Want to learn how to make nettle tincture and use this ancient medicine at home? Continue reading and find out.
Nettle tincture (Urtica dioica) is one of the most powerful diuretics, reduces kidney and urinary tract inflammation, diminishes or eliminates stinging and pain when urinating, and helps rebuild healthy cells. But before we show you how to make nettle tincture, here is how to harvest nettle roots, leaves and stems to prepare the nettle tincture.
In This Article You Will Find:
How to Harvest Nettle for Tincture
Nettle roots are harvested either in early spring or in late autumn, after the first frosts, in the month of November. Dig it up with a spade, wash it in a fast stream of water, and leave it to dry in a warm room (if possible, exposed to sunlight – near the window). Dry the nettle root in a thin layer, on wooden frames, sheets of paper, or mats, in airy and well-ventilated spaces (atticks, verandas, balconies).
When they are dried, the nettle roots become very brittle and break with a dry crack. After drying, store the nettle roots in gauze bags, paper bags, cardboard boxes, or raffia bags. Keep the root whole, until the moment of processing. Grind the root in small pieces just before use and then store it in canvas bags, in cool and dry places.
Nettle leaves, flowers, and stems are harvested in the plant’s maturity phase, that is, between July and November.
Did you know? The stinging nettle “sting” is caused by formic acid, an enzyme and a toxin.
How to Make Nettle Tincture
Soak 2 tablespoons of dry and coarsely chopped nettle roots or leaves in 100 ml of 60-degree food alcohol (extracting the active principles from the nettle root requires a higher alcohol concentration) in a sealed glass jar. Leave to macerate for 10 days, shaking 3-4 times a day. Strain the tincture through cheesecloth, and pour it into another clean glass jar in the fridge to decant. After another 6 days, gently transfer the clear part of the tincture into small amber bottles with a dropper, leaving out any residue that has settled on the bottom of the jar. The shelf life of the nettle tincture is 2 years from the date of preparation. Shake the bottle before each use.
If you cannot have any alcohol, you can replace the tincture with the combined nettle decoction (900 – 1200 ml/day).
How to Use Nettle Tincture
- Cystitis, nephritis, pyelonephritis – The tincture from nettle leaves, stems, and possibly flowers or seeds – 6 teaspoons throughout the day (each tsp. diluted in 100 ml of water) for 30 days. For even better results, combine nettle with juniper and yarrow.
- Depurative – 30 drops, 3 times a day, into a cup of ginkgo biloba or periwinkle leaves tea (Vinca minor).
- High blood pressure – 30 drops, 3 times a day, into a cup of ginkgo biloba or periwinkle leaves tea (Vinca minor).
- Hemorrhoids – 30 drops, 3 times a day, into a cup of ginkgo biloba or periwinkle leaves tea (Vinca minor).
- Nose bleeds – 30 drops, 3 times a day, into a cup of couch grass root tea (Elymus repens).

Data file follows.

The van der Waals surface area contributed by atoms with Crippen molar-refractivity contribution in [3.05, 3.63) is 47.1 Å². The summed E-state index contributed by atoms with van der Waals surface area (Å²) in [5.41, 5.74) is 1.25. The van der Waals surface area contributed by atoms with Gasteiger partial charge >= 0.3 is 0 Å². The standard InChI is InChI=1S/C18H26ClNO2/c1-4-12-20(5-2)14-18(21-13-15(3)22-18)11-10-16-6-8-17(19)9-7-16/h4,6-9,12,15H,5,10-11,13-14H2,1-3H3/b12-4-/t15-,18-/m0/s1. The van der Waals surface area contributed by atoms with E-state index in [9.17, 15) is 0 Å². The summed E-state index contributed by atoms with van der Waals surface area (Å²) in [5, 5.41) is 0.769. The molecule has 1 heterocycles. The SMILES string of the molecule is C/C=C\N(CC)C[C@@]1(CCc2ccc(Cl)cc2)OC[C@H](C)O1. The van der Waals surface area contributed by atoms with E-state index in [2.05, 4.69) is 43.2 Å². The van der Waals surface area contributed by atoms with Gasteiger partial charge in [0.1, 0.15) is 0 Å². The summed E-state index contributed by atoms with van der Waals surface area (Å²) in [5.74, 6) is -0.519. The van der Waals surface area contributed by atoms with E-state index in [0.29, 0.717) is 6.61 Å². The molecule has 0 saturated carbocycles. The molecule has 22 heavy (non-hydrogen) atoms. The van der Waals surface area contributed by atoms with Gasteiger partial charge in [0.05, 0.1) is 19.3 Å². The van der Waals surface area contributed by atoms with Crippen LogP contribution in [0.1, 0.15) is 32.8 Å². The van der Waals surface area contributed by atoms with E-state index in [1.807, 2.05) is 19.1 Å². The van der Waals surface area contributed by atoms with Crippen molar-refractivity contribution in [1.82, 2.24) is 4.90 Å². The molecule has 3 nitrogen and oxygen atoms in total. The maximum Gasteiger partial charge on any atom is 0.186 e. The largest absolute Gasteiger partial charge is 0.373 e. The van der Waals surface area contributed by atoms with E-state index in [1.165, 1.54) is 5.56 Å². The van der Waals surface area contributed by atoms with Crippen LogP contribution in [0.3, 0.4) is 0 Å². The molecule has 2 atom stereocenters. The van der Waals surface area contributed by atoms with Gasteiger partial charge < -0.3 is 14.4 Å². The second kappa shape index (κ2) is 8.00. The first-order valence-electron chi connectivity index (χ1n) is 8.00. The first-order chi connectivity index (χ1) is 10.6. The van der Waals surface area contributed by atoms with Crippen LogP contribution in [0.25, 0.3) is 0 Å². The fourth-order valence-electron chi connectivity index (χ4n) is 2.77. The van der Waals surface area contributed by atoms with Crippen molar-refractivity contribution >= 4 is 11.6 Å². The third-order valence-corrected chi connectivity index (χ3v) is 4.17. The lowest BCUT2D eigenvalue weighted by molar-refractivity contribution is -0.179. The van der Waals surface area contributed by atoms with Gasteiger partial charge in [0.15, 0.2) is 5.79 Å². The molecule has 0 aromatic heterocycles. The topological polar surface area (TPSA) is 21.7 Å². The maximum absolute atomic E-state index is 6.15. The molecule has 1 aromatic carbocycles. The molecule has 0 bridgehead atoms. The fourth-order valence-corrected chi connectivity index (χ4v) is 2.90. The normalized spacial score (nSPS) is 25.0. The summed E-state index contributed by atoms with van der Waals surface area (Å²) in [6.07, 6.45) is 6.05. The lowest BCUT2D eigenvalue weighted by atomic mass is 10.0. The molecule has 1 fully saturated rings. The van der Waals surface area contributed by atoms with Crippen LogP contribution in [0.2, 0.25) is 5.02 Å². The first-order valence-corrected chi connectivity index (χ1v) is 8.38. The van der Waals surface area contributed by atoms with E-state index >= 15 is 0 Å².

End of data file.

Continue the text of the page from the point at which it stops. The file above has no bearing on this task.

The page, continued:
- Low immunity – 30 drops, 3 times a day.
- Anemia – 30 drops, 3 times a day, into a cup of wormwood tea (Artemisia absinthium).
- Varicose veins – 30 drops, 3 times a day, into a cup of Sophora Japonica flower bud tea (Styphnolobium japonicum).
- Diabetes adjuvant – 30 drops, 3 times a day.
- Prostate adenoma – 50 drops, 3 times a day, added to a cup of heartsease tea (Viola tricolor).
- Gastric problems due to smoking – 50 drops, 3 times a day, added to a cup of heartsease tea (Viola tricolor).
- Allergies – 50 drops, 3 times a day, added to a cup of heartsease tea (Viola tricolor).
- Paradontosis – 30 drops, 3 times a day, added to a cup of caffeine-free herbal tea of your choice.
- Bone remineralizing – 30 drops, 3 times a day, into a cup of common knotgrass tea (Polygonum aviculare).
Nettle Side Effects and Contraindications
Before using stinging nettle preparations or remedies, consult your specialist doctor or herbalist, especially if you also use synthetic drugs or medication. Nettle leaves practically have no adverse effects and contraindications, being considered among the safest known herbal remedies, because their use has been very long and well observed. However, there are some recommendations.
- Fresh nettle is used with caution in the case of thrombosis, under medication, in which case the high vitamin K content of nettle causes an increase in the blood coagulation speed.
- Limit its use to a minimum in case of thrombophlebitis, and blood circulation problems, especially in the elderly.
- Nettle is not used in case of internal bleeding caused by myoma, ovarian cysts, or acute kidney diseases.
- Nettle juice and diuretic preparations with nettle should be used with care in cases of acute kidney and liver inflammatory processes, but also in acute kidney or heart failure.
- In pregnant women, in some cases, nettle can cause miscarriages.
- Nettle preparations lower blood pressure, therefore it is contraindicated while taking antihypertensive drugs.
- Do not use nettle remedies in combination with antidepressants and sleeping pills, because it can affect the central nervous system.
Read Also: How to Make Nettle Root Decoction
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